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Tropical Storm Moves Across Mexico to Florida

Tropical Storm Moves Across Mexico to Florida



FLORIDA & MEXICO - AndNowUKnow is keeping a close watch on Florida and Mexico growing operations as the regions prepare for a tropical storm. According to recent weather reports, a tropical depression is forming in the Gulf of Mexico this week, bringing heavy rains to parts of Florida, Cuba, and the Bahamas.

As noted by Weather.com, forecast guidance suggests a tropical depression is likely to fully form in the Southeast Gulf of Mexico Thursday or Friday. Upper-level winds are expected to be strong, meaning a majority of the storm’s heavy rain and wind impacts could span relatively far east and Southeast of its center.

A tropical depression is forming in the Gulf of Mexico this week, bringing heavy rains to parts of Florida, Cuba, and the Bahamas

In the Friday or Saturday time frame, a tropical depression or storm is forecasted to head toward the Florida Peninsula, however experts say it is too soon to determine which parts of Florida, Cuba, and the Bahamas will see the strongest wind gusts, modest coastal flooding, and the heaviest rain

Currently, South Florida and the Florida Keys are most likely to see heavy rain beginning Friday, where the flash flood threat is the highest in the state. According to the latest forecast guidance, the system should exit the Florida Peninsula by Sunday morning and is expected to move to the Northeast, with its center off the Southeast coast Sunday and Sunday night.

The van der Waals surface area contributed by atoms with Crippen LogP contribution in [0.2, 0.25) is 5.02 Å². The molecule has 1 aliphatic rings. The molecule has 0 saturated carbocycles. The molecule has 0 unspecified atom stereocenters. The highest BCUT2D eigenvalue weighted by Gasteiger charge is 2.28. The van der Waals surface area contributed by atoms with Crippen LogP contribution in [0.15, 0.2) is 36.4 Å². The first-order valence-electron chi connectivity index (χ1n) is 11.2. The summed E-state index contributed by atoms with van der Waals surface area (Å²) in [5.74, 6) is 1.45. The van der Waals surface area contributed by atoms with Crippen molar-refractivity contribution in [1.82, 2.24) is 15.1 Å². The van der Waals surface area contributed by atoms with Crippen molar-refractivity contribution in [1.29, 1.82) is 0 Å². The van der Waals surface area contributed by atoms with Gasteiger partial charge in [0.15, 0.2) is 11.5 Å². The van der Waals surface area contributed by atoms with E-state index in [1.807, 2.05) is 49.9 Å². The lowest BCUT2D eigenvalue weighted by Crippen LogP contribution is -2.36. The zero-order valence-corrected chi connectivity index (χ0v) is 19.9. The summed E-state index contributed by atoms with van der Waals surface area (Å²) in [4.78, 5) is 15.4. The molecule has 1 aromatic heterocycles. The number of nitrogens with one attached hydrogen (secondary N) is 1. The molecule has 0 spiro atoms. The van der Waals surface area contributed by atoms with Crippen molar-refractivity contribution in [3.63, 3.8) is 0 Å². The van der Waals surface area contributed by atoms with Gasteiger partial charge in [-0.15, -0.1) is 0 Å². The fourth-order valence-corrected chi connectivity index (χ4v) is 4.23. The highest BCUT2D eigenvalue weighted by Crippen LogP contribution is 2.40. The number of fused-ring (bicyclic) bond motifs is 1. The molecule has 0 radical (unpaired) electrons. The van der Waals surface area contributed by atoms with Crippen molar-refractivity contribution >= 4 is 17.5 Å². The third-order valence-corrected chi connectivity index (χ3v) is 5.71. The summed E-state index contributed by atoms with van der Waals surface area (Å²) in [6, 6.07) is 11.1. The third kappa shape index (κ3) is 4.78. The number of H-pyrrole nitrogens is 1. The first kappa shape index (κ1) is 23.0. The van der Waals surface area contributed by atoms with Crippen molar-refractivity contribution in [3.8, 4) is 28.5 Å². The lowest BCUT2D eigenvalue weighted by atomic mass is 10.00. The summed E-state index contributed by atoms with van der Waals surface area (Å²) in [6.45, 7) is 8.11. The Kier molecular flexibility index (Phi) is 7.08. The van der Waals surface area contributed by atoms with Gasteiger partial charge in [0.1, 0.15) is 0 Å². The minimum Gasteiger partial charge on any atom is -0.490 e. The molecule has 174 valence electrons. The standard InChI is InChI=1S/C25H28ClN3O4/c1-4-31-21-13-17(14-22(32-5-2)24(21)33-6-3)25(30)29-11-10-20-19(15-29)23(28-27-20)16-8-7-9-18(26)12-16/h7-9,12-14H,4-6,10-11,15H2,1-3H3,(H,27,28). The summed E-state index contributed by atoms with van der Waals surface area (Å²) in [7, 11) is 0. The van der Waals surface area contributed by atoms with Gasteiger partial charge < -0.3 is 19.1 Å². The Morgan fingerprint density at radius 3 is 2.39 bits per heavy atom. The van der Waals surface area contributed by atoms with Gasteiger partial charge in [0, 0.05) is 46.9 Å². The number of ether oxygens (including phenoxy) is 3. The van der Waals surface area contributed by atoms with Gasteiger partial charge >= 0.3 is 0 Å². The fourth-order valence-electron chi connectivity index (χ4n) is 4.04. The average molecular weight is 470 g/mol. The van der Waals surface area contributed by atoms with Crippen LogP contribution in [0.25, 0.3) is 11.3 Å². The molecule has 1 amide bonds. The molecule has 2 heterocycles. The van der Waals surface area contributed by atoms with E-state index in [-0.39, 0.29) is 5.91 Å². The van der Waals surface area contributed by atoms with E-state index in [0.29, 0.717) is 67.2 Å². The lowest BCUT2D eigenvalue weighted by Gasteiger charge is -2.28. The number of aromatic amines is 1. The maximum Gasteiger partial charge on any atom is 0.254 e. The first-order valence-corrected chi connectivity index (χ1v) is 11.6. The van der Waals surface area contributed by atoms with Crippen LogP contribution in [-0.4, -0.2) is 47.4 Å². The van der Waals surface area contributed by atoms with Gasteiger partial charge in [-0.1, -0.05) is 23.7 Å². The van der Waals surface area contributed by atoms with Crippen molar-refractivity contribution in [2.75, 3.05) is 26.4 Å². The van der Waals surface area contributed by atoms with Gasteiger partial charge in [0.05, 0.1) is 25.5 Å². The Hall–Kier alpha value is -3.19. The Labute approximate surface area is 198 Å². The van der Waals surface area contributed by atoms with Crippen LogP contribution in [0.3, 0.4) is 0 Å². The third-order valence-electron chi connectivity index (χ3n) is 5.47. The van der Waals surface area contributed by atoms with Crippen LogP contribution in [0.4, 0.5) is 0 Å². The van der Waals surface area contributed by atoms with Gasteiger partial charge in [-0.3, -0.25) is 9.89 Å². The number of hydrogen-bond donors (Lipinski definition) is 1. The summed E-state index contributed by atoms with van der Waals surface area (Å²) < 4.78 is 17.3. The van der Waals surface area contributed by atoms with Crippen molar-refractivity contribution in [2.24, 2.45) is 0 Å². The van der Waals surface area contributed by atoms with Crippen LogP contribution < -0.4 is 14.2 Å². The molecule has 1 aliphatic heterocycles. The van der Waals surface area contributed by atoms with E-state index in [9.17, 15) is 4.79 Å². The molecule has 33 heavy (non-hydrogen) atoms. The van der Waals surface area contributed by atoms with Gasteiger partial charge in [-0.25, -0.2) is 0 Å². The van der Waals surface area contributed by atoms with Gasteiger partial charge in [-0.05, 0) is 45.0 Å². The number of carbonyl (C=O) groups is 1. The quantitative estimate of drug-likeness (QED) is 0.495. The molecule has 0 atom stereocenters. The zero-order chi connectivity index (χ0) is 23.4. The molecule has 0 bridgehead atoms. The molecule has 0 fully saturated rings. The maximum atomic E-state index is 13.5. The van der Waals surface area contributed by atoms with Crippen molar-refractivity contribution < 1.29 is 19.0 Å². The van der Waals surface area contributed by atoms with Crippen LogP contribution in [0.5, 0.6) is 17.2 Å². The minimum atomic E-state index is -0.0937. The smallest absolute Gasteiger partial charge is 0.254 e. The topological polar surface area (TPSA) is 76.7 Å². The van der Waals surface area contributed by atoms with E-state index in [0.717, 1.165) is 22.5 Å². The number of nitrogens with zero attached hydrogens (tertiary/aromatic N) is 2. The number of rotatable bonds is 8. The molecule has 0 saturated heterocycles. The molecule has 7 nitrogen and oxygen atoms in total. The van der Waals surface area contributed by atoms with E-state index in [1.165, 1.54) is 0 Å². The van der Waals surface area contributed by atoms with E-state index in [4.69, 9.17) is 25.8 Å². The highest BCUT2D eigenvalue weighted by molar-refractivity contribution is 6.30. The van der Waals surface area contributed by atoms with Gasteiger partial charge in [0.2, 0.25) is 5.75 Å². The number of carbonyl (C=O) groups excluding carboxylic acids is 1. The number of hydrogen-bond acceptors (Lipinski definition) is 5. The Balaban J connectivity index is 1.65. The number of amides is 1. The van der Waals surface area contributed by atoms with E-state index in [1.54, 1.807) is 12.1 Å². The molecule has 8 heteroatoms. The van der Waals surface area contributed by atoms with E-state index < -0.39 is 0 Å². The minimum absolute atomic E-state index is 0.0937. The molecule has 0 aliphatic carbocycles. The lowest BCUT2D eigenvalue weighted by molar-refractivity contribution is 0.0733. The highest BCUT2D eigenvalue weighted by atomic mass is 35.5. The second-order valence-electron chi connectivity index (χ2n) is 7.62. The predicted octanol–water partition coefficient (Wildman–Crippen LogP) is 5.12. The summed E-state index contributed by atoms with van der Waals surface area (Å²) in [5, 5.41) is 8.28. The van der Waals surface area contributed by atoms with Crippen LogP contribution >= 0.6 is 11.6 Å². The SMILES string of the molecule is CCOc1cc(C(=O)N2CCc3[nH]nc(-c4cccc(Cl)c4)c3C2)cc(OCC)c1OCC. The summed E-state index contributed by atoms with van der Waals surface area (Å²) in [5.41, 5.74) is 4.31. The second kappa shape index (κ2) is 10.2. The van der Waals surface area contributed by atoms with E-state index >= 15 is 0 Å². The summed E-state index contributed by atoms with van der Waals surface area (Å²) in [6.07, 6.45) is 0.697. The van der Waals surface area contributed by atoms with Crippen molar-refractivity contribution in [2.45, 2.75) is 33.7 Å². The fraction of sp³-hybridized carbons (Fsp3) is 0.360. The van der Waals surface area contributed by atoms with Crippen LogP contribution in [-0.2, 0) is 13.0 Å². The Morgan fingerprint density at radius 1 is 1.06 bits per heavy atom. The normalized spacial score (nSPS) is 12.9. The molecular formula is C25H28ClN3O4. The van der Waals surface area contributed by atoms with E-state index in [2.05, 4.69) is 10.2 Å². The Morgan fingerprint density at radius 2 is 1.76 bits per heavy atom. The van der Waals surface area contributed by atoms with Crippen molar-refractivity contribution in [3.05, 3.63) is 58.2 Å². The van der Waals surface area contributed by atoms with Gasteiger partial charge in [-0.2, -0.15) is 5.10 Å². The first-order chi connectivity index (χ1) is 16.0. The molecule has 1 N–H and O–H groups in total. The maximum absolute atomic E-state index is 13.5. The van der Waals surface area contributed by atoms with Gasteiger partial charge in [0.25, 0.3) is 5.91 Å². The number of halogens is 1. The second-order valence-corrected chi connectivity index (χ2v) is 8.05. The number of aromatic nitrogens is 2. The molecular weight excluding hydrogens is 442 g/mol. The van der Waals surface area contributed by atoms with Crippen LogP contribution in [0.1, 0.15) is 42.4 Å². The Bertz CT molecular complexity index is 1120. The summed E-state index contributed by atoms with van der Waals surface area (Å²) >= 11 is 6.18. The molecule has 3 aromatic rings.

In the Friday or Saturday time frame, a tropical depression or storm is forecasted to head toward the Florida Penninsula, specifically impacting South Florida and the Florida Keys

Parts of Southern Mexico and Central America are also forecasted to see six inches or more of rain, with potential for dangerous flash flooding.

With its exact track uncertain, experts also noted that some wind is possible along the coast from the Outer Banks to Georgia on Sunday, as well as a possible threat of rip currents along Atlantic beaches from Northeast Florida to the Outer Banks of North Carolina.

As we continue tracking this storm and its impact on produce growing regions, keep reading ANUK for updates.